Boy and cow snuggle at fair in viral photo that the internet is loving

A father captured a picture of his son snuggled up with their cow, and, of course, internet users found it prize-worthy. 

>> On PalmBeachPost.com: LOOK: Child creates a superhero you didn’t know you needed

Mitchell Miner, 15, of Iowa, and his cow, Audri, had a long day at the Iowa State Fair after competing in the youth cattle show Sunday. So, the best friends decided to take a nap. 

>> See the photo here

“I was asleep. I think she was, too,” Miner told the Des Moines Register on Monday. 

While the duo didn’t win the cattle show, they did win the internet’s heart. 

>> On PalmBeachPost.com: WATCH: Man builds cat-tastic maze for his furry friends

The picture on Facebook had over 26,000 likes and 3,096 shares as of Wednesday morning; it’s since been taken down or its privacy settings have been changed.

>> Need something to lift your spirits? Read more uplifting news

While the bond between the teen and heifer is evident, unfortunately, they are just hanging out for the summer

>> Read more trending news

The cow will be sent back to a dairy farm in Blairstown later this fall, according to the Des Moines Register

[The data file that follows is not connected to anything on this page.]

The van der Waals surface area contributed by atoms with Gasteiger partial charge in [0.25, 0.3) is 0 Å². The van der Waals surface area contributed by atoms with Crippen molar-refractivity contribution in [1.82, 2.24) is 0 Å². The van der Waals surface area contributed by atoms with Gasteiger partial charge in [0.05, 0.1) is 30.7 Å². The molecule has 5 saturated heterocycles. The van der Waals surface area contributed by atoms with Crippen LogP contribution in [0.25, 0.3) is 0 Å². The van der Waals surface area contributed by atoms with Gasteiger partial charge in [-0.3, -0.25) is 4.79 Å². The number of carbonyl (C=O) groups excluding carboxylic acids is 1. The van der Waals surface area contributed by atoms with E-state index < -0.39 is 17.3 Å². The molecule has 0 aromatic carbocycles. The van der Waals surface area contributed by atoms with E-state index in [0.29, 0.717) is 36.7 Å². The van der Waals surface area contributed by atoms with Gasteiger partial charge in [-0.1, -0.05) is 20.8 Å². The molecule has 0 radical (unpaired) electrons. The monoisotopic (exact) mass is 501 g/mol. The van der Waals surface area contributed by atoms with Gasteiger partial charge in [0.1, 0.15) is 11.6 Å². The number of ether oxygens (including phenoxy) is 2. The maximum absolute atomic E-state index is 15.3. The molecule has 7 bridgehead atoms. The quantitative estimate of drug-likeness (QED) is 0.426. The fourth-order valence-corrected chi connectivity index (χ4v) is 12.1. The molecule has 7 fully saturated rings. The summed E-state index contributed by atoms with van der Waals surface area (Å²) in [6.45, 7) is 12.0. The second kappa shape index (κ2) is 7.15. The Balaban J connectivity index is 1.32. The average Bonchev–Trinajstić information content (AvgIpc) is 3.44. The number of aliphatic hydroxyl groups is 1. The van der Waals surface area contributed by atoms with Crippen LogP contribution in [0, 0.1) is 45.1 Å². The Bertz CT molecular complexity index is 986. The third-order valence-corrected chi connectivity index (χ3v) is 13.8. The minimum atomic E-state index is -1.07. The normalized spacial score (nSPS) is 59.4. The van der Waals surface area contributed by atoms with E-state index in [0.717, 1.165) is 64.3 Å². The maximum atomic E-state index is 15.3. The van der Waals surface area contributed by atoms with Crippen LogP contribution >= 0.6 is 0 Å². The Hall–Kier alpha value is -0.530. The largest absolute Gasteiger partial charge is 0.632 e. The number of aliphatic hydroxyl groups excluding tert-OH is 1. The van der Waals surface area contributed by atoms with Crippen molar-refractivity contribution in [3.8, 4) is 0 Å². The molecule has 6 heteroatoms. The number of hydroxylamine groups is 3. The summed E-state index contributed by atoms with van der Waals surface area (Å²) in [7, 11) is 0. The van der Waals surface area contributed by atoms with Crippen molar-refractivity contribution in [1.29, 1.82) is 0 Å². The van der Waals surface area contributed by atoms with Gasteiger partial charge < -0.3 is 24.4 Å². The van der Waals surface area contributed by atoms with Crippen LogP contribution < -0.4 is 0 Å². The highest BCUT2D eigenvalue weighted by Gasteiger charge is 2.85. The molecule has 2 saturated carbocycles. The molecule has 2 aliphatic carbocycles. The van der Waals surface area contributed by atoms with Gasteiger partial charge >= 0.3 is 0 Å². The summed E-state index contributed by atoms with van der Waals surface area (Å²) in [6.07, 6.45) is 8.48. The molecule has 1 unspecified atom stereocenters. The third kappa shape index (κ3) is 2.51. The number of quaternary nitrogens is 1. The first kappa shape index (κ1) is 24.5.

Read more at the Des Moines Register

Investigation into Natalee Holloway’s disappearance leads to discovery of human remains

Twelve years after her unsolved disappearance, human remains have been discovered in connection to a search for Natalee Holloway.

>> Read more trending news

Her father, Dave Holloway, and private investigator T.J. Ward announced on Wednesday’s episode of “TODAY” that an 18-month investigation, which was documented for an Oxygen show that airs Sunday, led them to discover the remains, which are currently being DNA tested to confirm if they are indeed Holloway’s.

>> RELATED: Docu-series about Natalee Holloway’s disappearance sparks a new lawsuit

“When we determined these remains were human, I was shocked,” her father said. “I know there’s a possibility this could be someone else, and I’m just trying to wait and see.”

Natalee Holloway disappeared in 2005 on a post-high school trip to Aruba, and her disappearance has remained a mystery as no one has been charged. Speculation has swirled around Joran van der Sloot, the Dutch man whom Holloway was last seen with at a bar. Van der Sloot is currently serving a 28-year prison sentence in Peru for killing student Stephany Flores on the fifth anniversary of Holloway’s disappearance in 2010.